Thanks to the efforts of Dr. Augustin Nores Martinez, the brother of Dogo Argentino’s creator, the breed was finally recognized by FCI in 1973 as the first Argentinian breed.

Helpful Link: Read up further about this breed on the American Kennel Club website

Dogo Argentino Temperament

Friendliness

Dogo Argentinos are moderately friendly dogs. They are quite friendly with their owners but aren’t too clingy. The dogs behave well around children but aren’t too friendly with them, so make sure to introduce the dog to children yourself, so they know how to behave around them. This breed is also friendly with elders.

Unfortunately, these dogs aren’t suitable for houses with other pets. They aren’t friendly with cats, dogs, rabbits, or any other animals due to their dominant nature. They do best when they’re the only pet around. 

However, this doesn’t mean that they can’t be good guard dogs. You can keep a Dogo Argentino to take care of the chicken coop or barn animals. Their behavior towards birds and farm animals depends upon their training. 

Speaking of guarding, since Argentine Dogos have been trained to fight and protect their owners, they’re never friendly towards complete strangers.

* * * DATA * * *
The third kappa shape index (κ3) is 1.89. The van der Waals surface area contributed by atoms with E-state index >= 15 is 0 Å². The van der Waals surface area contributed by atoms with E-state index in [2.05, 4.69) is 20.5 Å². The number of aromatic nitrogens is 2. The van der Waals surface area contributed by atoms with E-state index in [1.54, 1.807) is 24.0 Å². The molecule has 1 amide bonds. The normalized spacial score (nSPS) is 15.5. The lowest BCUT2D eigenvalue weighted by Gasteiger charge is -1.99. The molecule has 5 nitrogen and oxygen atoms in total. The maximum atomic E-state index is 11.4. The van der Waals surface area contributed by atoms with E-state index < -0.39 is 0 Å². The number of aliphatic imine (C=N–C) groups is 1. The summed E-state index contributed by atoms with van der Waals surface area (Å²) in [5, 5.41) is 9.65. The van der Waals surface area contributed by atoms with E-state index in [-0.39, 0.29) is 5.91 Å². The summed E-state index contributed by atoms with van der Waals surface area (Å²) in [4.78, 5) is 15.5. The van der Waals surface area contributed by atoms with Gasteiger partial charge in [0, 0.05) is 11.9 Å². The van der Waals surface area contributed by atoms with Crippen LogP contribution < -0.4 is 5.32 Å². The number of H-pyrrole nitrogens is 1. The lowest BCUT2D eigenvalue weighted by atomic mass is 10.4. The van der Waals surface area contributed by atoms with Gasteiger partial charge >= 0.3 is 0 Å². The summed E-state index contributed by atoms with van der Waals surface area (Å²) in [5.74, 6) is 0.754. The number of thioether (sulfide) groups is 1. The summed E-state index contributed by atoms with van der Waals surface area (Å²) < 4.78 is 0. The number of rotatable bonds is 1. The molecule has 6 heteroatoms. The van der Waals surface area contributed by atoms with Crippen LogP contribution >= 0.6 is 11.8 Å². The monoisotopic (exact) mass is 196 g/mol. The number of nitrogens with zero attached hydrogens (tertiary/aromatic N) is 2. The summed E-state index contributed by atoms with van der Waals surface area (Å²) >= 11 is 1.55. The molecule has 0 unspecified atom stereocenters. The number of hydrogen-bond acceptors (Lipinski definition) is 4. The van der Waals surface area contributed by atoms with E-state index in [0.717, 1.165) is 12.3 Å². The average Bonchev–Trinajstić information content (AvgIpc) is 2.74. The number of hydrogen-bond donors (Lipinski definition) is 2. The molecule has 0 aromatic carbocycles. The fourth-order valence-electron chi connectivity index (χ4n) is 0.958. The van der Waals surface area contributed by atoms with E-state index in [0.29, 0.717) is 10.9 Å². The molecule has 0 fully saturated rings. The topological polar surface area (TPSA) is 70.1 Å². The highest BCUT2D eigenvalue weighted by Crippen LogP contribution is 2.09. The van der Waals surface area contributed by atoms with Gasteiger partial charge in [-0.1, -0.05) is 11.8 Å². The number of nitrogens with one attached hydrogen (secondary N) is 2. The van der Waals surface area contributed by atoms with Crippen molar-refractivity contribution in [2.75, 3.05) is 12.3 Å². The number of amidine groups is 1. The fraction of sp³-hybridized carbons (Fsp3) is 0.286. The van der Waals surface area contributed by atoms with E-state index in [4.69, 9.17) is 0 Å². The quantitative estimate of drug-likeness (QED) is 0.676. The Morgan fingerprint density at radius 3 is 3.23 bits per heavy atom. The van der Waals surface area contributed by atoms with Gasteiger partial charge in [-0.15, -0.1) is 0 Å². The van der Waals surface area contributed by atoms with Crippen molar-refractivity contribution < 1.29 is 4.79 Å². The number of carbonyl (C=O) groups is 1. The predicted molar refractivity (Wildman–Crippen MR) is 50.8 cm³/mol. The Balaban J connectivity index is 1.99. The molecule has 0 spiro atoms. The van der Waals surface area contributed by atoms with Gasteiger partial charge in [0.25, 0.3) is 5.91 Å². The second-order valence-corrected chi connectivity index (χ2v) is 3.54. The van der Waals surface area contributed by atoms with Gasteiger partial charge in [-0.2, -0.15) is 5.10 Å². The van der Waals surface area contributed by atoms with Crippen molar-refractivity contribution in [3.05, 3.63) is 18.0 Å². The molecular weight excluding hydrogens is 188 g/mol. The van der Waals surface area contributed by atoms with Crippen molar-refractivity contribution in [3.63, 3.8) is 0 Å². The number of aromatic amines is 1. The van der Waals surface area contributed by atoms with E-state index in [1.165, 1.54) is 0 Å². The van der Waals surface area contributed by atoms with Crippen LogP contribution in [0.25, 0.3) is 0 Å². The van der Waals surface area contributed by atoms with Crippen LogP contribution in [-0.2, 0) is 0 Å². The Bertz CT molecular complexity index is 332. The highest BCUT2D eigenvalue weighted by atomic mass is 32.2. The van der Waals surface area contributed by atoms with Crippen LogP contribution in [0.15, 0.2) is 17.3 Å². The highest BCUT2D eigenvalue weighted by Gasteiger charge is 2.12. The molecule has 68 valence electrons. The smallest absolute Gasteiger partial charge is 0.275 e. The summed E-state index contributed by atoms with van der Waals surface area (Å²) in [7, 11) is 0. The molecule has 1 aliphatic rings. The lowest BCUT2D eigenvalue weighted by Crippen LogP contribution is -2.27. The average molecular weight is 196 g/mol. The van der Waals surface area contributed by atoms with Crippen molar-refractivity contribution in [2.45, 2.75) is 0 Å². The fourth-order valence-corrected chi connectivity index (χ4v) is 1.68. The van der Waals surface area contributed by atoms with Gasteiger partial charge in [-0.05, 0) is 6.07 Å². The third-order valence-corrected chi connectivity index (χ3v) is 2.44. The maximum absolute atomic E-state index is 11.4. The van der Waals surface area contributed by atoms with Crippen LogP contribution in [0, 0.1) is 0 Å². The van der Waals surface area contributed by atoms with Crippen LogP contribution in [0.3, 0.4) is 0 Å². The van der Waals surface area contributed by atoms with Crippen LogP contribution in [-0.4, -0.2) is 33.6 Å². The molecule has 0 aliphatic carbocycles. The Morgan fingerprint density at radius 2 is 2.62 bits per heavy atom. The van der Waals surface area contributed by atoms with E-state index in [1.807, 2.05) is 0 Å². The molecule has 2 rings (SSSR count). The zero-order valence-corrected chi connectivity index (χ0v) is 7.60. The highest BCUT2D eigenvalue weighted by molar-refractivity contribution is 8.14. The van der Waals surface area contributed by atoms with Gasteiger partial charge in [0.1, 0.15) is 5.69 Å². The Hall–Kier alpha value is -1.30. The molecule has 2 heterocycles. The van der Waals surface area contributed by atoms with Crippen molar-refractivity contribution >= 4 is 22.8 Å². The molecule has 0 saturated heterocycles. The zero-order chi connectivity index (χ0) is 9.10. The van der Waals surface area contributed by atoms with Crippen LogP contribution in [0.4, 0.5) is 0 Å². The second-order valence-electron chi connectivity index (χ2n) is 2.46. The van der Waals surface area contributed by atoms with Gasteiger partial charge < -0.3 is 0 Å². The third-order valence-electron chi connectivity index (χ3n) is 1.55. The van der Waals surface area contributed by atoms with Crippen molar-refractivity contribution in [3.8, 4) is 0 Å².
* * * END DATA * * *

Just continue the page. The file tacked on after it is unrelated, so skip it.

Intelligence

Argentine Dogos are very intelligent. They can memorize and understand new commands and tricks in just 15-25 repetitions. Their observance skills are amazing. Potty training an argentine puppy should take about a week.  

Not only do they have great brain power, but their senses also make them highly intelligent. Their sense of smell is well-developed. They have a sharp sense of hearing. They can warn their owners about trespassers based on their hearing alone.

Playfulness

Argentine Dogos are large dogs who need plenty of activity every day in order to maintain a healthy lifestyle. They need walks every day, along with an hour or more of playtime.

This breed is also moderately playful. They like playing with their owners and by themselves, but they aren’t always excited about games. Instead, they play for enough time a day that their quota for daily physical activity is complete. These dogs like to play games like fetch. Argentine Dogos that are trained to play with toys as puppies are much more playful.

Emotional Sensitivity

Dogo Argentinos have a normal emotional level. They’re not very sensitive as compared to other dog breeds. They can form a routine, but they aren’t bothered too much if it’s changed. They can handle punishments quite well and don’t crumble apart when scolded. 

Argentine Dogos also have average affection towards their owners. They are friendly and protective but not to the point where they can’t sit without having their owners in their line of sight.

They don’t need too much social interaction as well. They like being around their family but don’t mind being alone for a couple of hours. This behavioral trait makes them suitable for working people.


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Natural Behavior